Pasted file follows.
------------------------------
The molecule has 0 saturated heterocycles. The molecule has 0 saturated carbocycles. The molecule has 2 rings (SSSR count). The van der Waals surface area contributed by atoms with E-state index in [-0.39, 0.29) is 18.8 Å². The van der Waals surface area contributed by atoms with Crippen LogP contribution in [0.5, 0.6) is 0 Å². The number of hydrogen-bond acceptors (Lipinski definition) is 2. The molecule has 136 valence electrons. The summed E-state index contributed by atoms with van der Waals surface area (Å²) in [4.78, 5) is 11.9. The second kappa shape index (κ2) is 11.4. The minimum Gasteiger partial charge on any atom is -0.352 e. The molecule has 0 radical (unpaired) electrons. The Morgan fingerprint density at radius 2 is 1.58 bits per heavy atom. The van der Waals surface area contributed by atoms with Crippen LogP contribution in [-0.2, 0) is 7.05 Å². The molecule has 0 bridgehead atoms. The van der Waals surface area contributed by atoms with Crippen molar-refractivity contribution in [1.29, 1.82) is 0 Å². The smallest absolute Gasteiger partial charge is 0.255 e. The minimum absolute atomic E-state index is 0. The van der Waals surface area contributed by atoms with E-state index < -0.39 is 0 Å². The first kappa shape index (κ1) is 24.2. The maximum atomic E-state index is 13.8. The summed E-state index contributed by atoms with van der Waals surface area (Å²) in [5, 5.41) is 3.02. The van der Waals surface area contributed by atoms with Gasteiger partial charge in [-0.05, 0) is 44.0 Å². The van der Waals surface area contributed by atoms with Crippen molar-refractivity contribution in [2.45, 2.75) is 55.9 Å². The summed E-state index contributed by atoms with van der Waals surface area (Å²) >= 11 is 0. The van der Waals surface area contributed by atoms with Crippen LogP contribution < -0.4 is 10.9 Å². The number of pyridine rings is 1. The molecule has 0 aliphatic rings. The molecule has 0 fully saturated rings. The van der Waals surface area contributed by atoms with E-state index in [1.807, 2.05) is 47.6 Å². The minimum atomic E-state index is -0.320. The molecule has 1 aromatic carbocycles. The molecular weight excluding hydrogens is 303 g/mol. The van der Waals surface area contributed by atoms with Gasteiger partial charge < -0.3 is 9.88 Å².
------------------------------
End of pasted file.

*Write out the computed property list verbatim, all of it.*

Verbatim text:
The molecule has 0 saturated heterocycles. The molecule has 0 saturated carbocycles. The molecule has 2 rings (SSSR count). The van der Waals surface area contributed by atoms with E-state index in [-0.39, 0.29) is 18.8 Å². The van der Waals surface area contributed by atoms with Crippen LogP contribution in [0.5, 0.6) is 0 Å². The number of hydrogen-bond acceptors (Lipinski definition) is 2. The molecule has 136 valence electrons. The summed E-state index contributed by atoms with van der Waals surface area (Å²) in [4.78, 5) is 11.9. The second kappa shape index (κ2) is 11.4. The minimum Gasteiger partial charge on any atom is -0.352 e. The molecule has 0 radical (unpaired) electrons. The Morgan fingerprint density at radius 2 is 1.58 bits per heavy atom. The van der Waals surface area contributed by atoms with Crippen LogP contribution in [-0.2, 0) is 7.05 Å². The molecule has 0 bridgehead atoms. The van der Waals surface area contributed by atoms with Crippen molar-refractivity contribution in [1.29, 1.82) is 0 Å². The smallest absolute Gasteiger partial charge is 0.255 e. The minimum absolute atomic E-state index is 0. The van der Waals surface area contributed by atoms with E-state index < -0.39 is 0 Å². The first kappa shape index (κ1) is 24.2. The maximum atomic E-state index is 13.8. The summed E-state index contributed by atoms with van der Waals surface area (Å²) in [5, 5.41) is 3.02. The van der Waals surface area contributed by atoms with Gasteiger partial charge in [-0.05, 0) is 44.0 Å². The van der Waals surface area contributed by atoms with Crippen molar-refractivity contribution in [2.45, 2.75) is 55.9 Å². The summed E-state index contributed by atoms with van der Waals surface area (Å²) >= 11 is 0. The van der Waals surface area contributed by atoms with Crippen LogP contribution < -0.4 is 10.9 Å². The number of pyridine rings is 1. The molecule has 0 aliphatic rings. The molecule has 0 fully saturated rings. The van der Waals surface area contributed by atoms with E-state index in [1.807, 2.05) is 47.6 Å². The minimum atomic E-state index is -0.320. The molecule has 1 aromatic carbocycles. The molecular weight excluding hydrogens is 303 g/mol. The van der Waals surface area contributed by atoms with Gasteiger partial charge < -0.3 is 9.88 Å².